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A letter from an alumnus about The African Scholars' Fund

January 31, 2003

re: "Princeton in the World's Service"

PAW readers may be interested to know that the centenary of the inauguration of Rhodes Scholarships is being celebrated right now, appropriately, in Cape Town. Rhodes made history and money in other parts of Southern Africa, but Cape Town has more buildings, monuments and momentos relating to his life than any other city. To date more than 6,000 students have been recipients of Rhodes Scholarships. When I was at Princeton it was my belief, rightly or wrongly, that Princeton was pre-eminent in the award of Rhodes Scholarships among American universities.

During the mid-eighties the campus indulged in a divestment campaign, which was successful in that Princeton divested from companies associated with South Africa. I recall a commencement photograph published in PAW showing people flying "Divest" balloons. I thought somewhat bitterly "was nothing sacred?" However divestment did contribute to the demise of apartheid. Not everyone was in favor of divestment. I mention two of our most illustrious antiapartheid fighters who were opposed to it — Archbishop Desmond Tutu and parliamentarian Mrs. Helen Suzman. They contended that the hardship wrought by divestment was too great a price to pay.

Be that as it may — South African education, in particular, is now at the heart of that hardship. As part of my celebration of attending our class's 50th reunion in 2000, I distributed information to various classmates on the plight of the large number of desperately poor African children who are in dire need of financial assistance to enable them to remain in high school — yes, just to enable them to continue their basic schooling. I specifically referred to a fine organization that deals with this problem, The African Scholars' Fund, and the Fund has received contributions from a number of classmates. I cannot say how gratifying this has been.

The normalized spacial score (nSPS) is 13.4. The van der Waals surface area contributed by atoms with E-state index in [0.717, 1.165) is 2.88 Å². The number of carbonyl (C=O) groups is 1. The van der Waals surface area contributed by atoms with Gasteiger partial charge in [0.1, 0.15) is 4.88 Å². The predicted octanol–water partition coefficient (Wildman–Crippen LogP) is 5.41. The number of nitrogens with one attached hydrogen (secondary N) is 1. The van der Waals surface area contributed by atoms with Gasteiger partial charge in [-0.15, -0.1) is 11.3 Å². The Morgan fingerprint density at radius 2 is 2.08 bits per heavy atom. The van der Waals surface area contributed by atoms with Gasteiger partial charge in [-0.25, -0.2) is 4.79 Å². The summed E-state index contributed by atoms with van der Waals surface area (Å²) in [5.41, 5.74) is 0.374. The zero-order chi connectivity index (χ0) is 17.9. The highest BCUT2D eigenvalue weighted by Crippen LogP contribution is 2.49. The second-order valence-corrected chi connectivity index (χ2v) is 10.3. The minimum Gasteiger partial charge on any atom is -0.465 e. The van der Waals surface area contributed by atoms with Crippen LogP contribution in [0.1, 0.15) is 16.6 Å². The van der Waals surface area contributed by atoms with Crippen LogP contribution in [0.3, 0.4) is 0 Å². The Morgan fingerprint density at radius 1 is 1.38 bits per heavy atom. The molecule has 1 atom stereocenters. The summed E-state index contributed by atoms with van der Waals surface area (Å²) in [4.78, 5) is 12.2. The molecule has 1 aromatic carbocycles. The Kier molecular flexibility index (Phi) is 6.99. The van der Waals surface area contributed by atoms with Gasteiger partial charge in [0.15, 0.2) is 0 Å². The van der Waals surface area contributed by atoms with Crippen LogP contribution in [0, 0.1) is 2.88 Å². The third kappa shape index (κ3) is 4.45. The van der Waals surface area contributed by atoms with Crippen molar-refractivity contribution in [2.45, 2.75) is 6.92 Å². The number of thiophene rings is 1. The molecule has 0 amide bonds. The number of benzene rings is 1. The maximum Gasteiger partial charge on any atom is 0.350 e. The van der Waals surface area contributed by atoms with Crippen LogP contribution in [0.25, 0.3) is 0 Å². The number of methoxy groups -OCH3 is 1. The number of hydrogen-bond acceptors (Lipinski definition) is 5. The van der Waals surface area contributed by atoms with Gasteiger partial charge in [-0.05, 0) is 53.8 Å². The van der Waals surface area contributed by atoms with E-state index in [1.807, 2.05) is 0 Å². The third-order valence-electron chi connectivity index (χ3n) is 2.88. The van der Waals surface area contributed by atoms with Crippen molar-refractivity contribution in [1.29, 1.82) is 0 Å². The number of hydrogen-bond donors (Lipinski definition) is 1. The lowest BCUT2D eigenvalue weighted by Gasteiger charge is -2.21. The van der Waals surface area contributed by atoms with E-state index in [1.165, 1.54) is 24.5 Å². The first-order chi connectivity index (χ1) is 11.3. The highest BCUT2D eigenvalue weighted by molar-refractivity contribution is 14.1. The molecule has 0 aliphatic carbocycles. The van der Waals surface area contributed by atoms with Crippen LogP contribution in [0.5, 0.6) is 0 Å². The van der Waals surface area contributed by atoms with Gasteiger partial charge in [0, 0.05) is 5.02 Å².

The African Scholars' Fund is a primarily voluntary organization. Ninety three cents of every rand donated goes directly to a child, and reports back are made to donors on every sponsored child. The Fund does not solicit and depends solely on word-of-mouth. As little as R500 ($50) is all that is necessary to complete one year of schooling.

As part of the Rhodes Scholars Centenary celebrations the Mandela Rhodes Foundation has been announced, and it is described as a means of bringing Rhodes' original concept to full circle. It is really quite something to see these great names brought together. The African Scholars' Fund presents an opportunity to the Princeton community, "Divest" balloon flyers, Rhodes Scholars, and all, to participate at grass-roots level.

The African Scholars' Fund website is www.bosttech.com/asf. I may be contacted on e-mail at asf@bosttech.comor at 16 Thornhill Rd., Rondebosch 7700, Cape Town, South Africa.

Mike Vialls '50
Cape Town, South Africa

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